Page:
Journal article

Fleming B, Edison P, Kenny L, 2023, Cognitive impairment after cancer treatment: mechanisms, clinical characterization, and management, BMJ-BRITISH MEDICAL JOURNAL, Vol: 380, ISSN: 0959-535X

Journal article

Kenny L, Beresford M, Brown I, Misra V, Kristeleit Het al., 2022, Eribulin for the treatment of advanced breast cancer: A prospective observational registry study, European Journal of Cancer Care, Vol: 31, ISSN: 0961-5423

Methods:This observational multicentre registry study enrolled 76 patients with locally advanced/metastatic breast cancer who had ≤2 prior chemotherapeutic regimens for advanced disease. Eribulin was administered at a 1.23 mg/m2 dose (days 1 and 8 of every 21-day cycle). Adverse events (AEs) were monitored and effectiveness was assessed per local practice.Results:AEs occurred in 98.7% of patients; 88.2% had eribulin-related AEs. The most common AEs were fatigue (64.5%), alopecia (36.8%), nausea (35.5%) and constipation (30.3%). Serious AEs occurred in 42.1% of patients. The most common grade 3/4 AEs were neutropenia (9.2%), febrile neutropenia (9.2%), dyspnoea (5.3%) and pleural effusion (5.3%). No fatal AEs occurred. Dose reductions occurred in 31.6% of patients, 42.1% experienced dose delays and 9.2% discontinued due to worsening condition. There were complete responses in 2.6% and partial responses in 15.8% of patients. Median time to progression and overall survival were 4.0 and 8.3 months, respectively.Conclusion:Eribulin was well tolerated in real-world clinical practice, comparable to safety and effectiveness reported in other clinical trials.

Journal article

Kenny LM, Gilbert FJ, Gopalakrishnan G, Aravind P, Barwick T, Patel N, Robert DH, Boros I, Kealey S, Aigbirhio FI, Lozano-Kuehne J, Cleator SJ, Fleming B, Riddle P, Ahmad R, Chua S, Johnston SRD, Mansi J, Cook GJ, Aboagye EOet al., 2022, The HERPET study: Imaging HER2 expression in breast cancer with the novel PET tracer [<SUP>18</SUP>F]GE-226, a first-in-patient study., Annual Meeting of the American-Society-of-Clinical-Oncology (ASCO), Publisher: LIPPINCOTT WILLIAMS & WILKINS, ISSN: 0732-183X

Conference paper

Aravind P, Popat S, Barwick TD, Soneji N, Lythgoe M, Lozano-Kuehne J, Sreter KB, Bergqvist M, Patel NH, Aboagye EO, Kenny LMet al., 2022, [F-18]Fluorothymidine(FLT)-PET imaging of thymidine kinase 1 pharmacodynamics in non-small cell lung cancer treated with pemetrexed., ASCO, Publisher: LIPPINCOTT WILLIAMS & WILKINS, ISSN: 0732-183X

Conference paper

Howell SJ, Kenny LM, Lord S, Krebs MG, Arkenau T, Baird R, MacPherson IR, Bahl A, Clack G, Ainscow E, Barrett AGM, Dickinson PA, Fuchter MJ, Lehnert M, Ali S, McIntosh S, Coombes Cet al., 2022, A clinical study of samuraciclib (CT7001), a first-in-class, oral, selective inhibitor of CDK7, in patients with advanced triple negative breast cancer (TNBC), San Antonio Breast Cancer Symposium, Publisher: AMER ASSOC CANCER RESEARCH, ISSN: 0008-5472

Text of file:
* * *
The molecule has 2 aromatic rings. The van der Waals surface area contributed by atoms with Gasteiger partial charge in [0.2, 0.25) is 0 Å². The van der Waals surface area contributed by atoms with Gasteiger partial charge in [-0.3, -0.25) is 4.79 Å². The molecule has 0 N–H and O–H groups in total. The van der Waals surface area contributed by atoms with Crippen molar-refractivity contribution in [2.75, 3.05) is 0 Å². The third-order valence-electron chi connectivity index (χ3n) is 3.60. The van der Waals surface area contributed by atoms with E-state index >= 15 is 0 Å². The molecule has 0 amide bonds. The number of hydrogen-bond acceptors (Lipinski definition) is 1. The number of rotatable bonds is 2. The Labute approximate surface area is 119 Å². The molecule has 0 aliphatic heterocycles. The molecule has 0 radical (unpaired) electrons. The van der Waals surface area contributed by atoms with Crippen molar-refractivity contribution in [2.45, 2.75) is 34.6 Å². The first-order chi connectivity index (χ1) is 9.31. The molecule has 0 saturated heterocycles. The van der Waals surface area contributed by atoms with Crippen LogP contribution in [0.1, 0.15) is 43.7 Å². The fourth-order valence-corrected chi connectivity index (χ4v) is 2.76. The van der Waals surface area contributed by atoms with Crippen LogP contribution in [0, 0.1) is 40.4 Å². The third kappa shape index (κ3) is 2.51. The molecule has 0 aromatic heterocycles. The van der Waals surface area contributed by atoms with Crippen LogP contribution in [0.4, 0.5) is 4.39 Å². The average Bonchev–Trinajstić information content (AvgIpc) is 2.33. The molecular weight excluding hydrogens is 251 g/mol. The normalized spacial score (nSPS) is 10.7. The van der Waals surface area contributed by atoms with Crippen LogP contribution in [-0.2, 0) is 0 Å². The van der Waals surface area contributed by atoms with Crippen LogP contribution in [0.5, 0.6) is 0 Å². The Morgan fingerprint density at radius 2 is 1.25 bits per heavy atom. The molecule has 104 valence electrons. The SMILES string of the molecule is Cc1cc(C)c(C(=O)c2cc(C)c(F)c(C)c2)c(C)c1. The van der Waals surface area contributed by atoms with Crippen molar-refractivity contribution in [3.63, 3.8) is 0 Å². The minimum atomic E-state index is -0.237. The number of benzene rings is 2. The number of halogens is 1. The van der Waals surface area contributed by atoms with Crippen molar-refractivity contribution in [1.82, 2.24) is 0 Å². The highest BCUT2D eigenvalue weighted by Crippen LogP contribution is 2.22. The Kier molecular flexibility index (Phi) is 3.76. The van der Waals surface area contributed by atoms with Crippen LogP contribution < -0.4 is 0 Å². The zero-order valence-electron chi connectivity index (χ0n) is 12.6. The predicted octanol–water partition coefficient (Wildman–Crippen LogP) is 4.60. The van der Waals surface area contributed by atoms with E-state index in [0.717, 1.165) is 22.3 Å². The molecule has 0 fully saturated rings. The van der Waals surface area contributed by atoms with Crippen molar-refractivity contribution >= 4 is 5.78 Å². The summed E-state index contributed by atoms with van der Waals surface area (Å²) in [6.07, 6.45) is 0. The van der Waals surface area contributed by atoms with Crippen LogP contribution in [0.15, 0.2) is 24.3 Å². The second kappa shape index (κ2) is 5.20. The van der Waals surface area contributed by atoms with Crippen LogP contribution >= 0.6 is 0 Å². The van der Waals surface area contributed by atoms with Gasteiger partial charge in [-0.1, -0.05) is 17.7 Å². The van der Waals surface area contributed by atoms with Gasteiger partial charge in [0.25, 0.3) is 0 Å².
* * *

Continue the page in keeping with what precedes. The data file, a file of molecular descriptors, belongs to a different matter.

Conference paper

Nteliopoulos G, Page K, Hills A, Howarth K, Emmett W, Green E, Martinson LJ, Fernadez-Garcia D, Hastings R, Guttery DS, Kenny L, Stebbing J, Cleator S, Rehman F, Gleason KLT, Sanela A, Ion C, Rushton AJ, Rosenfeld N, Coombes RC, Shaw JAet al., 2021, Comparison of two targeted ultra-deep sequencing technologies for analysis of plasma circulating tumour DNA in endocrine-therapy-resistant breast cancer patients, Breast Cancer Research and Treatment, Vol: 188, Pages: 465-176, ISSN: 0167-6806

PurposeThere is growing interest in the application of circulating tumour DNA (ctDNA) as a sensitive tool for monitoring tumour evolution and guiding targeted therapy in patients with cancer. However, robust comparisons of different platform technologies are still required. Here we compared the InVisionSeq™ ctDNA Assay with the Oncomine™ Breast cfDNA Assay to assess their concordance and feasibility for the detection of mutations in plasma at low (< 0.5%) variant allele fraction (VAF).MethodsNinety-six plasma samples from 50 patients with estrogen receptor (ER)-positive metastatic breast cancer (mBC) were profiled using the InVision Assay. Results were compared to the Oncomine assay in 30 samples from 26 patients, where there was sufficient material and variants were covered by both assays. Longitudinal samples were analysed for 8 patients with endocrine resistance.ResultsWe detected alterations in 59/96 samples from 34/50 patients analysed with the InVision assay, most frequently affecting ESR1, PIK3CA and TP53. Complete or partial concordance was found in 28/30 samples analysed by both assays, and VAF values were highly correlated. Excellent concordance was found for most genes, and most discordant calls occurred at VAF < 1%. In longitudinal samples from progressing patients with endocrine resistance, we detected consistent alterations in sequential samples, most commonly in ESR1 and PIK3CA.ConclusionThis study shows that both ultra-deep next-generation sequencing (NGS) technologies can detect genomic alternations even at low VAFs in plasma samples of mBC patients. The strong agreement of the technologies indicates sufficient reproducibility for clinical use as prognosic and predictive biomarker.